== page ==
Corrections or additions?

This article by Bart Jackson was prepared for the May 25, 2005

issue of U.S. 1 Newspaper. All rights reserved.

A Second Career That’s Kickin’

As if we don’t have enough fear pumped into our lives, news reports

seize upon every story of a child abduction or attack on a woman.

Then, after weeks of saturation coverage on television, in tabloids,

and on the Internet, the story has a good shot of becoming a

made-for-television drams. This obsession with these tragic crimes has

us believing that all women and children should be hiding under their

beds. "Enough!" cries Gerri Willever.

This elementary school teacher turned martial arts entrepreneur and

author insists that we need not cringe through life. She is the first

to point out that kidnappings, by someone other than a family member,

remain one of this decade’s least committed crimes. Last year the

Bureau of Justice reported a mere 115 television-style child

abductions. Meanwhile, the lifetime odds of a woman getting assaulted

by a total stranger are less than 1-in-138 according to the National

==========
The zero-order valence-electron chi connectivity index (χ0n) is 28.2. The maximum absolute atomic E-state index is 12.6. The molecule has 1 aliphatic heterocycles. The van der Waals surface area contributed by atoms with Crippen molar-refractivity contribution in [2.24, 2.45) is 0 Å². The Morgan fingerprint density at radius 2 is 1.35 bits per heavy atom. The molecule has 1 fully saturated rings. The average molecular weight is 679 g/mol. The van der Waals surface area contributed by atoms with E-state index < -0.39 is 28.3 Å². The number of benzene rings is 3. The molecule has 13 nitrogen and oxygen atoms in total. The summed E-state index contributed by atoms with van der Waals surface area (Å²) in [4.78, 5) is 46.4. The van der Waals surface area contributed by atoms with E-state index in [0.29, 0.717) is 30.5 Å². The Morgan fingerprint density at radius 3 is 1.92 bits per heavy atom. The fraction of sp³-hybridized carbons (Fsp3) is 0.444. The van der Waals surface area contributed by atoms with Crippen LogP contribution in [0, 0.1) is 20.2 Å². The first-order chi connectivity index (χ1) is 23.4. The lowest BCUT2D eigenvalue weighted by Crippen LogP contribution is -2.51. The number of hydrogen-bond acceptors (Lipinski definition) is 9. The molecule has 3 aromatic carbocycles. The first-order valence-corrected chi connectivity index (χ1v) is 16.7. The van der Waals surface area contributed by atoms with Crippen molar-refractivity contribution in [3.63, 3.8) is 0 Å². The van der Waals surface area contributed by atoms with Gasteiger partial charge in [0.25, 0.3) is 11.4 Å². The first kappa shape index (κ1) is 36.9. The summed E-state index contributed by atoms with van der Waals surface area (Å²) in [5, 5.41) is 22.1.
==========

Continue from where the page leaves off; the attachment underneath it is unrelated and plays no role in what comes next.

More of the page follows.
Crime Victimization Survey. What’s more, Willever adds, you can better

these odds by following a few easy preventative rules.

Her newly released book, "Safe From Strangers," (Franklin Mason Press,

Trenton) lays out a series of precepts designed to keep children alert

and adults in good situations. It covers everything from the old

problems of how youngsters deal with invasive strangers, to new

problems like fending off Internet seductions. The Internet chapter

was written by FBI agent B.D. Freupan. The book emerged as a result of

the June, 2002, abduction of Elizabeth Smart right from her bedroom

window by a local handyman. Willever felt the case had made every

woman unnecessarily terrified of every worker within sprinting


Yet Willever’s efforts at empowering do not center solely on children.

At the American Karate Institute in Hamilton, in which she is a

one-third partner, she ties on her black belt every day and teaches

the course "Self Defense for Women." Talking about the experience, she

says, "This is probably the last place I saw myself ending up."

A graduate of Glassboro State Teachers College (Class of 1965),

Willever earned a degree in elementary education, and followed it with

a master’s degree in education. For 37 years, until 2001, she